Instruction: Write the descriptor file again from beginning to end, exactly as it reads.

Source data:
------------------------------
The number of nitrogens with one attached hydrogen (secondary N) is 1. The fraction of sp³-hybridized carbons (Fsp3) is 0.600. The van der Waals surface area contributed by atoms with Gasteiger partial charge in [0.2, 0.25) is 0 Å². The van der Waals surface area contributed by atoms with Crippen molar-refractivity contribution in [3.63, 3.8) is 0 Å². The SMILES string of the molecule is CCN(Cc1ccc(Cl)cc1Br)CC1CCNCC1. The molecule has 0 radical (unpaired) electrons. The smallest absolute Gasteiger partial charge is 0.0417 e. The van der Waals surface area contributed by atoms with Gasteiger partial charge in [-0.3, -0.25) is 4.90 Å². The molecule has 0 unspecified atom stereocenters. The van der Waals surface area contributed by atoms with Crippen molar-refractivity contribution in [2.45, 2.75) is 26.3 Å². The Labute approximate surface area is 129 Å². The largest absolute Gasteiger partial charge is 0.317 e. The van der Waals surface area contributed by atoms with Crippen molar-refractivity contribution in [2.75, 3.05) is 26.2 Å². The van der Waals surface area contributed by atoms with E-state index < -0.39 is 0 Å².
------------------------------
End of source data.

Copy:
The number of nitrogens with one attached hydrogen (secondary N) is 1. The fraction of sp³-hybridized carbons (Fsp3) is 0.600. The van der Waals surface area contributed by atoms with Gasteiger partial charge in [0.2, 0.25) is 0 Å². The van der Waals surface area contributed by atoms with Crippen molar-refractivity contribution in [3.63, 3.8) is 0 Å². The SMILES string of the molecule is CCN(Cc1ccc(Cl)cc1Br)CC1CCNCC1. The molecule has 0 radical (unpaired) electrons. The smallest absolute Gasteiger partial charge is 0.0417 e. The van der Waals surface area contributed by atoms with Gasteiger partial charge in [-0.3, -0.25) is 4.90 Å². The molecule has 0 unspecified atom stereocenters. The van der Waals surface area contributed by atoms with Crippen molar-refractivity contribution in [2.45, 2.75) is 26.3 Å². The Labute approximate surface area is 129 Å². The largest absolute Gasteiger partial charge is 0.317 e. The van der Waals surface area contributed by atoms with Crippen molar-refractivity contribution in [2.75, 3.05) is 26.2 Å². The van der Waals surface area contributed by atoms with E-state index < -0.39 is 0 Å².